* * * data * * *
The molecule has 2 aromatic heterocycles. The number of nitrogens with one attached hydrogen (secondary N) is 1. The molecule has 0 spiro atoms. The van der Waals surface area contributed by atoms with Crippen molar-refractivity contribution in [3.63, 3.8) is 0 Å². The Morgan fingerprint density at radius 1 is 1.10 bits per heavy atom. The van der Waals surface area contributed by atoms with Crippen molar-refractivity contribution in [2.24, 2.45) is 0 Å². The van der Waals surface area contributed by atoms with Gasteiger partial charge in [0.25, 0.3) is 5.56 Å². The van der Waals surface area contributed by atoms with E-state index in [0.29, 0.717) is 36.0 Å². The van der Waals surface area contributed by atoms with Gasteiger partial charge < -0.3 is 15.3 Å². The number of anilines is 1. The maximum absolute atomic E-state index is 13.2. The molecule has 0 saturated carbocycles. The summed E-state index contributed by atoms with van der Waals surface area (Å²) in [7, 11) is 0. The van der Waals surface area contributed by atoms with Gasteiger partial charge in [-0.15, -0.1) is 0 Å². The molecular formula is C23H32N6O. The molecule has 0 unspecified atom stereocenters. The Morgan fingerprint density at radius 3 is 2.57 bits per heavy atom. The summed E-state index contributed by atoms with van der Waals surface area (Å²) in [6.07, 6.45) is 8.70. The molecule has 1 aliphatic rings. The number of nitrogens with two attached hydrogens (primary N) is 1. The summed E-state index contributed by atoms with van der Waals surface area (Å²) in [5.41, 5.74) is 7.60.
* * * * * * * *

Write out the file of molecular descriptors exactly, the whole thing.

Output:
The molecule has 2 aromatic heterocycles. The number of nitrogens with one attached hydrogen (secondary N) is 1. The molecule has 0 spiro atoms. The van der Waals surface area contributed by atoms with Crippen molar-refractivity contribution in [3.63, 3.8) is 0 Å². The Morgan fingerprint density at radius 1 is 1.10 bits per heavy atom. The van der Waals surface area contributed by atoms with Crippen molar-refractivity contribution in [2.24, 2.45) is 0 Å². The van der Waals surface area contributed by atoms with Gasteiger partial charge in [0.25, 0.3) is 5.56 Å². The van der Waals surface area contributed by atoms with E-state index in [0.29, 0.717) is 36.0 Å². The van der Waals surface area contributed by atoms with Gasteiger partial charge < -0.3 is 15.3 Å². The number of anilines is 1. The maximum absolute atomic E-state index is 13.2. The molecule has 0 saturated carbocycles. The summed E-state index contributed by atoms with van der Waals surface area (Å²) in [7, 11) is 0. The van der Waals surface area contributed by atoms with Gasteiger partial charge in [-0.15, -0.1) is 0 Å². The molecular formula is C23H32N6O. The molecule has 0 unspecified atom stereocenters. The Morgan fingerprint density at radius 3 is 2.57 bits per heavy atom. The summed E-state index contributed by atoms with van der Waals surface area (Å²) in [6.07, 6.45) is 8.70. The molecule has 1 aliphatic rings. The number of nitrogens with two attached hydrogens (primary N) is 1. The summed E-state index contributed by atoms with van der Waals surface area (Å²) in [5.41, 5.74) is 7.60.